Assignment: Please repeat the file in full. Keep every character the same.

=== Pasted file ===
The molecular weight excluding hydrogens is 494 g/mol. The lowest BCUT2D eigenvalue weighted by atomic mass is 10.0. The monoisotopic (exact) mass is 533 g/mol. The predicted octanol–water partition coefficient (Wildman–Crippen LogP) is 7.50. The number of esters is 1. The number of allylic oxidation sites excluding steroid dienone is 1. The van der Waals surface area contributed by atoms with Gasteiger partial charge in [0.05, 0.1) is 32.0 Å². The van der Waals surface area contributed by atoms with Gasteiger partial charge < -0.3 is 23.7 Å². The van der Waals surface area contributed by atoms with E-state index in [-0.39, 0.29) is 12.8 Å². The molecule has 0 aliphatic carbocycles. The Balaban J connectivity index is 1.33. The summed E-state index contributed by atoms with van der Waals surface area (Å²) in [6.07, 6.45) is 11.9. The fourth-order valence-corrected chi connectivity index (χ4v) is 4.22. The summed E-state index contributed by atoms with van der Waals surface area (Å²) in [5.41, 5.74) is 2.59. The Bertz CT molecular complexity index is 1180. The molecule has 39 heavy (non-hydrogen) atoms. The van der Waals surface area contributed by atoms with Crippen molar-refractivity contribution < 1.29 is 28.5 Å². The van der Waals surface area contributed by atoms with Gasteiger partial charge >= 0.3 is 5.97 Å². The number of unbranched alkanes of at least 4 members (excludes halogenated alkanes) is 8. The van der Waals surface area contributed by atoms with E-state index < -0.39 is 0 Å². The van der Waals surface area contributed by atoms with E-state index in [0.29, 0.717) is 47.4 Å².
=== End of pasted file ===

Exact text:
The molecular weight excluding hydrogens is 494 g/mol. The lowest BCUT2D eigenvalue weighted by atomic mass is 10.0. The monoisotopic (exact) mass is 533 g/mol. The predicted octanol–water partition coefficient (Wildman–Crippen LogP) is 7.50. The number of esters is 1. The number of allylic oxidation sites excluding steroid dienone is 1. The van der Waals surface area contributed by atoms with Gasteiger partial charge in [0.05, 0.1) is 32.0 Å². The van der Waals surface area contributed by atoms with Gasteiger partial charge < -0.3 is 23.7 Å². The van der Waals surface area contributed by atoms with E-state index in [-0.39, 0.29) is 12.8 Å². The molecule has 0 aliphatic carbocycles. The Balaban J connectivity index is 1.33. The summed E-state index contributed by atoms with van der Waals surface area (Å²) in [6.07, 6.45) is 11.9. The fourth-order valence-corrected chi connectivity index (χ4v) is 4.22. The summed E-state index contributed by atoms with van der Waals surface area (Å²) in [5.41, 5.74) is 2.59. The Bertz CT molecular complexity index is 1180. The molecule has 39 heavy (non-hydrogen) atoms. The van der Waals surface area contributed by atoms with Crippen molar-refractivity contribution < 1.29 is 28.5 Å². The van der Waals surface area contributed by atoms with Gasteiger partial charge >= 0.3 is 5.97 Å². The number of unbranched alkanes of at least 4 members (excludes halogenated alkanes) is 8. The van der Waals surface area contributed by atoms with E-state index < -0.39 is 0 Å². The van der Waals surface area contributed by atoms with E-state index in [0.29, 0.717) is 47.4 Å².